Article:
Khlong Suan old market

An old school Thai market

What we say: 4 stars

Century-old Khlong Suan old market is out of the way, to put it nicely, or in the middle of nowhere, to be blunt, but for an offbeat food experience that might be a highlight of your trip — it’s worth the effort.

What treats await beyond these walls?

What treats await beyond these walls?

Khlong Suan is a canal that was once the fastest way to journey from Bangkok to the more easterly Bang Pakong River and beyond. The market sprung up along this canal more than 100 years ago, and has long acted as a central meeting point for traders, travellers and farmers from all over central and eastern Thailand. While the boats have been replaced by cars and buses, the market remains a middle ground for people from Bangkok, Chachoengsao, Samut Prakan and Chon Buri provinces, attracting day-trippers from as far afield as Rayong and Nakhon Nayok.

Not a foreign tourist in sight.

Not a foreign tourist in sight.

The market was named after the canal, which itself was named from the fertile grounds that surround it (khlong suan translates to “canal of gardens”). Though weathered and rather dilapidated in places, the market possesses a venerable air; it doesn’t look or feel all that different today than it would have when Thailand was still known as Siam.

Old shophouses like this one line part of the market's long walkways.

The area surrounding the market can feel more like an old neighbourhood than a market.

While the old market’s history adds some extra mystique, most visitors come for one reason only — to eat. For food lovers who don’t shy away from the exotic, this place is heaven with a liberal helping of fresh chillies and fish sauce.

Just as it would have looked a century ago.

Just as it would have looked a century ago.

We started off with deep-fried Chinese-style veggie dumplings (khanom guiy chai), then on to some psychedelic looking preserved eggs with salted bean and fish (tort mun kai yeow mah).

Look in to the secret orb, I mean, egg.

Look in to the secret orb, I mean, egg.

Next it was deep-fried pork wontons with sweet chilli sauce (khanom tung tong), followed by coconuts stuffed with pureed sweet and spicy fish red curry and topped with a healthy splattering of rich coconut cream (haw muk mawt phlao). And these were just the appetisers.

Sweet, savory, magnificent; or in Thai, simply AROY.

Sweet, savoury, magnificent; or in Thai, simply aroi.

After a brief Thai coffee break we dove back in with northern Thai-style curried soup with crispy noodles and chicken (khao soi).

Half way through this khao soi I needed reminding that I was not in Chiang Mai.

Half-way through this khao soi I needed reminding that I was not in Chiang Mai.

And then, dessert: durian- and roselle-flavoured popsicles, coconut ice cream mixed with coconut meat and peanuts served in a coconut shell, and finally some spongy taro and strawberry flavoured southern Thai style cakes, still hot from an on-site oven.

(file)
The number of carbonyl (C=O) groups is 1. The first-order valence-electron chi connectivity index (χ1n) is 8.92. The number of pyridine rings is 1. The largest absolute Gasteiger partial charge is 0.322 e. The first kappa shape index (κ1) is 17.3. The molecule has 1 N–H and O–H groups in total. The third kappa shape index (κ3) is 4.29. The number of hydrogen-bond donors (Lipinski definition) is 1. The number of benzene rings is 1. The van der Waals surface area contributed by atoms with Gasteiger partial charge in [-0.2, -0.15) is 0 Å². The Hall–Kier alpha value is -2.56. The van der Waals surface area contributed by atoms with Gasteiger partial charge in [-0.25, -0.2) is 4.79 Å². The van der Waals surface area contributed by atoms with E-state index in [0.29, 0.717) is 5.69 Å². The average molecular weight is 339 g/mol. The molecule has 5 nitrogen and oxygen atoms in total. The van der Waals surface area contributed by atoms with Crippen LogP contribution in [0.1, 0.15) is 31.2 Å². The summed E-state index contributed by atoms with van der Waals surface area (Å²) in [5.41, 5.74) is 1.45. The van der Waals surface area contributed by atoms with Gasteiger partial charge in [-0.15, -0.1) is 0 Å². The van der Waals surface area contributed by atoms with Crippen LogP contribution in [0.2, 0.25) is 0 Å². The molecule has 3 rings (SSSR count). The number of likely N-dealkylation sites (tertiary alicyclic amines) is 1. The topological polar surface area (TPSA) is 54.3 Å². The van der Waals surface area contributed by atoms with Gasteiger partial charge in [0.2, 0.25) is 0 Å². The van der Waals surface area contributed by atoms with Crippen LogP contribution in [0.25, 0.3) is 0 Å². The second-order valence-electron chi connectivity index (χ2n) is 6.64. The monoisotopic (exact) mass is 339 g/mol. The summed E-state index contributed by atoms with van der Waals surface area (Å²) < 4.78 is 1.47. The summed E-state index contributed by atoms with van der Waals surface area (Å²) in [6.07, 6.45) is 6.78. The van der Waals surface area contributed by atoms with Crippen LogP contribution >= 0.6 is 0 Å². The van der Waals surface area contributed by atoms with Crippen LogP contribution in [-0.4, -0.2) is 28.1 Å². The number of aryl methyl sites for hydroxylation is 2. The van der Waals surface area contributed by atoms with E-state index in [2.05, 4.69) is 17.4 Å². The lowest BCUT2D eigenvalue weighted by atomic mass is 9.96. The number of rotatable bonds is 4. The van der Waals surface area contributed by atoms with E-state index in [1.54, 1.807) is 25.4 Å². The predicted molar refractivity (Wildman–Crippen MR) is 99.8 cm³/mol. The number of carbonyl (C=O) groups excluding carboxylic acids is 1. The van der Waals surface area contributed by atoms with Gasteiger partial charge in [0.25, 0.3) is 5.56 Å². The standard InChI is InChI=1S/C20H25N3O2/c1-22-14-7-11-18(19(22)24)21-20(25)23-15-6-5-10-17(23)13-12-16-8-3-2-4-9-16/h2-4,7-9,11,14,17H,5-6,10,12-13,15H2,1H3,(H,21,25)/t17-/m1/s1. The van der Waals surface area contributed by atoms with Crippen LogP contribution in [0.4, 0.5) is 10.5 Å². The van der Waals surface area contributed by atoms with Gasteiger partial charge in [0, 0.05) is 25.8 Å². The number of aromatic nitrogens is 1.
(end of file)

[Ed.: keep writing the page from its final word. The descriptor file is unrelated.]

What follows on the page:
Roselle and coconut ice cream treats -- elegant and refreshing.

Roselle and coconut ice cream treats -- elegant and refreshing.

We also snatched up homemade egg noodles, raw local spices like turmeric and galangal, dried shiitake mushrooms, particularly sweet mangoes that are difficult to find elsewhere, and freshly roasted peanuts (you know, for the road).

"Come on, I dare you to make the trip."

We were by this point feeling a little on the stuffed side, so we decided to go for a walk across the canal’s signature, unusually high foot bridge. On the way, we checked out a small museum within the market that had, among other things, some dusty old three-quarter full bottles of scotch on display. Before making it outside we had a look at some of the non-food items available in the market: a traditional chewable stimulant made from betel nut and tobacco; homemade brooms and baskets; pet fish and live turtles.

I'd run too little fella; best of luck to you.

I'd run too little fella; best of luck to you.

Khlong Suan isn't easy to reach, but those who are up for a market adventure could combine it with a trip to Bang Khla floating market and Chachoengsao.
More details
Opening Hours: Early morning-around 16:00
How to get there: The cheapest way to get here is to catch a Bangkok to Bang Khla bus from Ekkamai station. Tell the driver you want to be dropped at talaad khlong suan. Buses leave regularly throughout the day and it's a little less than an hour once you're on the bus. To get back you can wait to flag down a returning bus along the main road near the market, or catch a songthaew bound for the bus stations of either Chachoengchao or Bang Khla, either of which will have buses heading back to Bangkok.

You could also catch a taxi from Suvarnabhumi or anywhere in Bangkok. Note however that due to the distance, you'll probably need to negotiate a fare beforehand. Around 200 baht one-way from Suvarnabhumi should be plenty, or somewhere in the 500 to 1,000 baht neighbourhood if you want a return trip.
Last updated: 16th May, 2014

About the author:
Usually found exploring Bangkok's side streets or south Thailand's islands, David Luekens is an American freelance writer & photographer who finds everyday life in Asia to be extraordinary. You can follow his travails here.
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